(By, Kevin Le)
20 years in the making, Honda’s robot, ASIMO (Advanced Step in Innovative Mobility) is the most advanced humanoid robot in the world. Capable of understanding a series of preprogrammed gestures, phrases, commands, ASIMO can also recognize voices and faces and interface with IC Communication Cards. Standing at 4 feet 3 inches (1.3 meters), ASIMO is meant to be a non-intimidating helper to people and is often described as a “kid wearing a spacesuit.” ASIMO can do jobs too dangerous for humans to do, such as fighting fires, entering hazardous areas, and even disarming bombs. The three main and most incredible functions of ASIMO is the robot’s ability to walk independently and maintain balance, its smooth motion, and its senses.Kevin Le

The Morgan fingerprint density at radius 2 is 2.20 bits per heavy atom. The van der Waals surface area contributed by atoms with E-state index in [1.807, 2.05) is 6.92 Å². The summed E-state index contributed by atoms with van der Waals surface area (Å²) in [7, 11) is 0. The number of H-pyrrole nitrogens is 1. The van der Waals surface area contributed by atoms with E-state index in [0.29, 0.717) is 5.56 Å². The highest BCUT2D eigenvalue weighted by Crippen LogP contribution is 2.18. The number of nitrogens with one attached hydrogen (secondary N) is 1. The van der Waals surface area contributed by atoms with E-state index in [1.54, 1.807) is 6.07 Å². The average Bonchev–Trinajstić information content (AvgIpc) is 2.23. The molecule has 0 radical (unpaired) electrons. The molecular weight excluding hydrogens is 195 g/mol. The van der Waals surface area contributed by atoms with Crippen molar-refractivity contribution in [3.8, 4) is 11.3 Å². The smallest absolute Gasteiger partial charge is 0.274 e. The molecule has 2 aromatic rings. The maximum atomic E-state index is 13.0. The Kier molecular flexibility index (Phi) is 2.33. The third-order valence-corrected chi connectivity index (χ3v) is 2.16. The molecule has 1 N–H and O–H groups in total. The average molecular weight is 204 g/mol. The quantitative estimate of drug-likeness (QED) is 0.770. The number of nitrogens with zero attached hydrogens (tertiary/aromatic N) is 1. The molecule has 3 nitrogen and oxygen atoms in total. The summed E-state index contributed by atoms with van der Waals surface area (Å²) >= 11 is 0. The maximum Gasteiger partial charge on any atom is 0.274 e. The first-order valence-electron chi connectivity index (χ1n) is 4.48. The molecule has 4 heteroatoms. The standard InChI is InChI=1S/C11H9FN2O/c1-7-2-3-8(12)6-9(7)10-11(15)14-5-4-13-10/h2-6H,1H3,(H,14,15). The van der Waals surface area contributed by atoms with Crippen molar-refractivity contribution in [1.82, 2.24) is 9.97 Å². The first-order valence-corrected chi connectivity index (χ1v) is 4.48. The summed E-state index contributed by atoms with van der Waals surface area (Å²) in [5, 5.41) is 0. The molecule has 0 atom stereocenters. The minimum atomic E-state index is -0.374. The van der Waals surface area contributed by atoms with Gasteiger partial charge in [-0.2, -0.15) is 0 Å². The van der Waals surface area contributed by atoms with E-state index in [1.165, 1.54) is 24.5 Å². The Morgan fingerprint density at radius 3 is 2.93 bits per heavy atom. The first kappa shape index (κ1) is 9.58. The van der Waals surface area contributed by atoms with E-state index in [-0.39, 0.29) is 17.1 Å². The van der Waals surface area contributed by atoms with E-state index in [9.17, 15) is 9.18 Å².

One of the things which make ASIMO so unique is the robot’s ability to walk independently. Engineers at Honda developed ASIMO’s walking mechanism by studying the legs of insects, mammals, and the motion of a mountain climber with prosthetic legs. To create ASIMO’s body movements, many things had to be taken into account, such as how humans shift their weight and use toes to balance themselves. In fact, ASIMO has soft pads underneath each foot which act as “toes” and also act as shock absorbers. Like humans, ASIMO has hip, knee, and foot joints and has an incredible 34 degrees of freedom (a degree of freedom is how engineers refer to joint movement in robotics). ASIMO also has a speed sensor and gyroscope sensor which allows the robot to not only know where and at what speed the robot is going, but also relay information back to the central computer to help ASIMO stay balanced. Through the implementation of floor surface sensors and six ultrasonic sensors, ASIMO can also “see” its surroundings and react accordingly. To control the “muscles” of ASIMO, ASIMO has both joint-angle sensors and a six-axis force sensor. By using knowledge about the Earth’s inertial forces and the zero moment point (ZMP), which is what happens when forces balance out, ASIMO is also able to make turns fluidly without having to shuffle around. To monitor ASIMO’s posture, the engineers designed ASIMO around three areas of control: floor reaction control (can stand on uneven surfaces), target ZMP control (can shift weight to counterbalance inertial forces), and foot-planting location controls (allows ASIMO to reposition itself after the target ZMP is activated).